AMD Teases Vega GPU Architecture Announcement For 2017 – Powerful Radeon RX 500 Series Cards With Next-Gen Architecture, Coupled With HBM2
AMD has officially teased their next-generation Vega GPU architecture announcement through a cryptic image on Twitter.
AMD “RTG” Radeon RX Teases Vega GPU Architecture Announcement For 2017 – New Year, New Architecture
The teaser was posted by AMD’s official Radeon RX twitter page which gives us a hint about what the teaser is all about. With the arrival of 2017, AMD is going to bring forward a new GPU architecture for consumers. This new architecture would be known as Vega and will be part of the latest Radeon RX series family which will be using HBM2 memory to power high-performance, enthusiast-grade graphics cards.
New Year. New architecture. pic.twitter.com/VDpSXpArFh
— Radeon RX (@Radeon) December 27, 2016
The teaser itself shows a person facing towards a bring red light. We literally don’t know what it could mean as this image could be part of a trailer for the upcoming Vega based cards or something better. What AMD does make clear by posting it on their Radeon RX page is that this is the first official teaser for the Vega GPUs that will be arriving early, next year.
AMD Vega GPU Specifications – Those that are Confirmed and Rumored
The AMD Vega GPU will be embedded inside a new generation of Radeon RX series cards. There isn’t much room to fill inside the Radeon RX 400 series so my best guess would be a new family for Vega. It certainly makes more marketing sense since a full fledged Radeon RX 500 series lineup sounds much better. The new family will feature several cards based on the Vega GPU, rumor has it we will be looking at both HBM2 and GDDR5/X variants.
AMD Vega GPU For AI Acceleration Features 16 GB HBM2 Memory Running at 512 GB/s – The Instinct MI25 Card
Coming to the specifications, we have already seen two variants of the Vega GPU demoed by AMD. First one is the Instinct MI25 Accelerator which made highlights at AMD’s Tech Summit 2016. The AMD Vega 10 GPU has a peak compute performance of 12.5 TFLOPs in single precision mode. It also has twice the packed math or mixed precision compute performance that is rated at 25 TFLOPs. We can assume that this chip has a dual precision performance of 6.25 TFLOPs if it features a 2:1 ratio of single- to double-precision throughput like its competitor.
AMD packs a few additional technologies such as NCU which is being assumed as “Next Compute Unit”. AMD also packs in a high band width cache and controller. The whole card package is rated at less than 300W which is lower than the P100.
The specific product has a memory bandwidth of 512 GB/s on an HBM2 interface. This would mean we are either looking at a 2048-bit memory bus (2 HBM2 stacks) at 1000 MHz or a 4096-bit memory bus (4 HBM2 stacks) at 500 MHz. The capacity of the card is 16 GB and would be utilizing the second generation high-bandwidth memory interface.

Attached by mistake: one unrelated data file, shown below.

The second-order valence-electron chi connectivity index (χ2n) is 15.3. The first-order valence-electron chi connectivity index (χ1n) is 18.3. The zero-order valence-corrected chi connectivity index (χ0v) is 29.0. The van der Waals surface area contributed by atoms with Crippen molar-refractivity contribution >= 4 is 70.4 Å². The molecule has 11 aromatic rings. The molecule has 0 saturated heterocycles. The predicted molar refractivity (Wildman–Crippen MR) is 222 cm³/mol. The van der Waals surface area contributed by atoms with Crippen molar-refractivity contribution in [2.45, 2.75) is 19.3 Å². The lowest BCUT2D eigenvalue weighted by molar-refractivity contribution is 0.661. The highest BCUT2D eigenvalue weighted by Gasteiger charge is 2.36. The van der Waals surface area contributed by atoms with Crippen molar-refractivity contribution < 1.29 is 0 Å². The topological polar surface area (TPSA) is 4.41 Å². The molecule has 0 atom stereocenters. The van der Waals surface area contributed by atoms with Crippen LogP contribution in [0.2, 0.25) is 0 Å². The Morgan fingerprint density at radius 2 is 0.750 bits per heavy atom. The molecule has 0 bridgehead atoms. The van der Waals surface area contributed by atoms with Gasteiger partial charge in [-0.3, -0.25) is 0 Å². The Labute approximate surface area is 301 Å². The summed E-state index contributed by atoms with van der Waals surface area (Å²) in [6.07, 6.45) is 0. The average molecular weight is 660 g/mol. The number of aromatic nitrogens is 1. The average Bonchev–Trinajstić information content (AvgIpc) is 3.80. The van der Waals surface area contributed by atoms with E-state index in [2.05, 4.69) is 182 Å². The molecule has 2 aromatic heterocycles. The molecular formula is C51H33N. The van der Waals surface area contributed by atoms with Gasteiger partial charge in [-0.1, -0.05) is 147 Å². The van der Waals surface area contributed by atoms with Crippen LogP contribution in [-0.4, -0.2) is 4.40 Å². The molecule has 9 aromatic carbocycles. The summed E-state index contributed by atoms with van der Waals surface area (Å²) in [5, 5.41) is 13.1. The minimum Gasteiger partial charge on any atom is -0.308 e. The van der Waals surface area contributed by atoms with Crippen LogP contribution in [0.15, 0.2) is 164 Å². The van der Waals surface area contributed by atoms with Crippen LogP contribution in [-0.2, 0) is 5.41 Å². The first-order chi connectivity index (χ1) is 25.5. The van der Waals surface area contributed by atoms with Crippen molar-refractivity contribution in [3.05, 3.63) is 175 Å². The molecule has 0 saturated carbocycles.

AMD Vega 10 and NVIDIA Pascal GP100 GPU Specs Comparison:
|GPU Architecture||NVIDIA Pascal||AMD Vega|
|Product Market||Tesla (P100.2)||Instinct MI25|
|GPU Process||16nm FinFET||14nm FinFET|
|Flagship Chip||GP100 GPU||Vega 10 GPU|
|GPU Design||SMP (Streaming Multiprocessor Pascal)||NCU (Next Compute Unit)|
|Maximum Transistors||15.3 Billion||TBD|
|Maximum Die Size||610mm2||500-540mm2|
|Maximum Cores||3840 CUDA Cores||4096 Stream Processors|
|FP16 Compute||~24.0 TFLOPs||25.0 TFLOPs|
|FP32 Compute||~12.0 TFLOPs||12.5 TFLOPs|
|FP64 Compute||~6.00 TFLOPs||0.75 TFLOPs|
|Maximum VRAM||16 GB HBM2||16 GB HBM2 (High Bandwidth Cache and Controller)|
|Maximum Bandwidth||720 GB/s||512 GB/s|
|Launch Year||Q2 2016||1H 2017|
AMD Vega GPU For Consumers Features 8 GB of HBM2 Memory Running at 512 GB/s – The Secret 687F:C1 Card
The consumer variant of the Vega GPU was demoed in Doom and put up some fiery performance against an GeForce GTX 1080 graphics card. The card was seen outpacing the NVIDIA solution but we don’t have exact metrics at hand. Regardless, it’s nice to see Vega GPU being faster than an enthusiast solution based on the NVIDIA’s latest Pascal GPU architecture.
Later on, we confirmed that this was the exact GPU that showed up in AOTS database earlier this month.This variant packs 8 GB of HBM2 and is more focused at desktop PCs rather than HPC market. Performance of this card was on par with GeForce GTX 1080 but drivers have not been optimized for it yet so we can expect even faster performance from the final variant.
AMD 687F:C1 DirectX 11 / DX12 Tests (1080P/1440P):
There are four benchmarks that were conducted with DirectX 11 API mode. These consist of Crazy, Standard and Low settings. The only score that has actually been compared to other GPUs was the Standard 1080P DX 12 test. This shows the card scoring 8400 points which is in the range of what GeForce GTX 1080 scores. The score was listed at 131th position before it was deleted. The fact that it was deleted could indicate that it was not supposed to be shown to public.
The benchmarks also shows the card performing next to a high-end GTX 1080. Currently, there’s no GPU from AMD that comes this close in the Polaris Radeon 400 series lineup. If that’s not enough, AMD also demoed the Vega GPU at New Horizon event and showed the card running Star Wars Battlefront at 4K with greater than 60 FPS which was higher than the refresh rate of the monitor displaying the game.
AMD Vega 10 & Vega 11 GPUs
|Graphics Card||R9 Fury X||RX 480||RX 500 Series|
|RX 500 Series
|GPU||Fiji XT||Polaris 10||Vega 11||Vega 10|
8.6 (FP16) TFLOPS
5.8 (FP16) TFLOPS
25 (FP16) TFLOPS
|Memory||4GB HBM||8GB GDDR5||TBA||8GB HBM2|
This card really looks to be top-notch and built for enthusiasts and we can’t wait to learn more about it. AMD will obviously be giving us more details of the Vega GPU at CES 2017 and the new RYZEN CPUs which are also coming out in Q1 2017.